41 Pages Posted: 26 May 2011 Last revised: 15 Dec 2012
Date Written: November 6, 2012
We conduct an empirical study to analyze how waiting in queue in the context of a retail store affects customers’ purchasing behavior. Our methodology combines a novel dataset with periodic information about the queuing system (collected via video recognition technology) with point-of-sales data. We find that waiting in queue has a non-linear impact on purchase incidence and that customers appear to focus mostly on the length of the queue, without adjusting enough for the speed at which the line moves. An implication of this finding is that pooling multiple queues into a single queue may increase the length of the queue observed by customers and thereby lead to lower revenues. We also find that customers' sensitivity to waiting is heterogeneous and negatively correlated with price sensitivity, which has important implications for pricing in a multi-product category subject to congestion effects.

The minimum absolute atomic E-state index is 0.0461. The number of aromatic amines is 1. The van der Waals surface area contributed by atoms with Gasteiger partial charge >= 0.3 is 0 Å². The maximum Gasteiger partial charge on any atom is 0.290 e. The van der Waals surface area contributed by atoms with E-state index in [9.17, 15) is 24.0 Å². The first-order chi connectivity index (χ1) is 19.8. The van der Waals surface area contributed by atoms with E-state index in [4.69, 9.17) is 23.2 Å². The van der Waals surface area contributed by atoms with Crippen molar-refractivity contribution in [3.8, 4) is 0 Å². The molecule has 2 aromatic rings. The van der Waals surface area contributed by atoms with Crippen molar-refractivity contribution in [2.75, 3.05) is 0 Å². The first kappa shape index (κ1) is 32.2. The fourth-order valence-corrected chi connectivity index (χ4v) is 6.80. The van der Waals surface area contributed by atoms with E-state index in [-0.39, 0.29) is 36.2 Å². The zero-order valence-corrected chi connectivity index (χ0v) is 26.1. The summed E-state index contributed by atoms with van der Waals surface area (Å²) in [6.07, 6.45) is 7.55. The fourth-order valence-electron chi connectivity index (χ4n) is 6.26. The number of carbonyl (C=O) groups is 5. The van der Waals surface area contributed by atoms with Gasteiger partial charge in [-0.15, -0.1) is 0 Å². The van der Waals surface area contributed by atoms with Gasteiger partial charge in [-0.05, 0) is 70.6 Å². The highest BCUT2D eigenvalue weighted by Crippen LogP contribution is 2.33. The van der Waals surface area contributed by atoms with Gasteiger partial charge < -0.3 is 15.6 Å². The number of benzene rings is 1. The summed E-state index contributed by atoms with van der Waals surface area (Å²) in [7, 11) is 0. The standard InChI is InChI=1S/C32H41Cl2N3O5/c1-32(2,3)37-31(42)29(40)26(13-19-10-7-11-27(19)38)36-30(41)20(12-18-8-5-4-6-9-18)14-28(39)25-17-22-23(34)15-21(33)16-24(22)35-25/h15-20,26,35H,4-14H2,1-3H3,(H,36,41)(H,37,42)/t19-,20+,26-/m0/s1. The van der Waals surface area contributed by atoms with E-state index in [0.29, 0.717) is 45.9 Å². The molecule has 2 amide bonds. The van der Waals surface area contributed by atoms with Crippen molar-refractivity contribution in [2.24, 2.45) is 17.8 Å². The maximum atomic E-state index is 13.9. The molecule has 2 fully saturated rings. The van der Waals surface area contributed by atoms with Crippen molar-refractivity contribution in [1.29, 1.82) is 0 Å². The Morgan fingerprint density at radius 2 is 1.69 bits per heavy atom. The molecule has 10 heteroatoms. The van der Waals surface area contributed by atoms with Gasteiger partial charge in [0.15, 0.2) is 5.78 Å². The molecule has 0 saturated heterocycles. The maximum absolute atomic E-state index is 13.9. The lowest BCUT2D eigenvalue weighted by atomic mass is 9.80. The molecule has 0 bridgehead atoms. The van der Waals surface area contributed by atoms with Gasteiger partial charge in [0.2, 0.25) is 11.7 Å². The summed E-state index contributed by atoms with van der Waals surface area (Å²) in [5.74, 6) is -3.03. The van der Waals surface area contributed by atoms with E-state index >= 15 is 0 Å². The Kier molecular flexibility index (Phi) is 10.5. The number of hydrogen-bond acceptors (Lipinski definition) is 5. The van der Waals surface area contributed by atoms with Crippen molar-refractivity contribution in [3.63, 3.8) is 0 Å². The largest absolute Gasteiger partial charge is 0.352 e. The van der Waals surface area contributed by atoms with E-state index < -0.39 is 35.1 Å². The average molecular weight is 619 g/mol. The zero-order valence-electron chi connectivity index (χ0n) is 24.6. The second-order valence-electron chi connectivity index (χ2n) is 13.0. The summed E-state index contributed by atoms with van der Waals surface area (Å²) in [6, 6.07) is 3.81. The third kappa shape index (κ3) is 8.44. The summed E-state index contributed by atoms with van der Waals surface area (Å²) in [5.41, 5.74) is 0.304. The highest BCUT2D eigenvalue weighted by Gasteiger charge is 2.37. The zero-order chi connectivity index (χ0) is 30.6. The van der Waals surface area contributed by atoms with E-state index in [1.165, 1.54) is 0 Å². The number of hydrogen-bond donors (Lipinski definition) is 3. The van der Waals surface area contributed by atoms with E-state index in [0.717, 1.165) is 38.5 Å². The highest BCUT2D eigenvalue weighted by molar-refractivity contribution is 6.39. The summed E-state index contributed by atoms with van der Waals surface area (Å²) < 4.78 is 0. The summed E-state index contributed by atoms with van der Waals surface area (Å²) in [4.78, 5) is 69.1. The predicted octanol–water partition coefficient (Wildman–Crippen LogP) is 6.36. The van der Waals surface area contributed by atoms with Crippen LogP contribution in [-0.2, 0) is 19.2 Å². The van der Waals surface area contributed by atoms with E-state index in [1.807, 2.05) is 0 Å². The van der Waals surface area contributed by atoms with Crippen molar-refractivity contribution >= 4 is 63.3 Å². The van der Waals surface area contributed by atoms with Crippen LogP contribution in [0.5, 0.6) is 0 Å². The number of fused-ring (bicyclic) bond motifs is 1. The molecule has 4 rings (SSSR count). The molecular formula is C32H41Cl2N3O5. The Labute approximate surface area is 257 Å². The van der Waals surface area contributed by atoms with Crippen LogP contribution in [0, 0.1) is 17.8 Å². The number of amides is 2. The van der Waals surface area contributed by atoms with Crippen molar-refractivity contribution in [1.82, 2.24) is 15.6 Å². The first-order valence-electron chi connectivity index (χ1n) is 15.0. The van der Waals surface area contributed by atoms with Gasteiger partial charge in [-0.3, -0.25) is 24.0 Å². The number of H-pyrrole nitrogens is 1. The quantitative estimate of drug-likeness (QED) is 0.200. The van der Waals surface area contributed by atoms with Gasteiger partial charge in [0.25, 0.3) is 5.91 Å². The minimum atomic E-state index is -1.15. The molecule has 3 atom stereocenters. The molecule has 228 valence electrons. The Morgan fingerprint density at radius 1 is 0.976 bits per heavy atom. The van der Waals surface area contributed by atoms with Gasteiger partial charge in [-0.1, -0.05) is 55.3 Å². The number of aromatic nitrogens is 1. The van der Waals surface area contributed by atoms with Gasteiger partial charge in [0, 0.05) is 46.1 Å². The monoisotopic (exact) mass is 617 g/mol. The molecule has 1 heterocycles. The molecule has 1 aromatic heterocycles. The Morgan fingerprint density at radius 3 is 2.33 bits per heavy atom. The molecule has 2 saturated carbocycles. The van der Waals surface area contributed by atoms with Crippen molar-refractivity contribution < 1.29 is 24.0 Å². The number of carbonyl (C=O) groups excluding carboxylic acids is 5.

Keywords: queuing, service operations, retail, choice modeling, empirical research, operations/marketing interface
Suggested Citation: Suggested Citation
Lu, Yina and Musalem, Andres and Olivares, Marcelo and Schilkrut, Ariel, Measuring the Effect of Queues on Customer Purchases (November 6, 2012). Columbia Business School Research Paper No. 12/23. Available at SSRN: https://ssrn.com/abstract=1851643 or http://dx.doi.org/10.2139/ssrn.1851643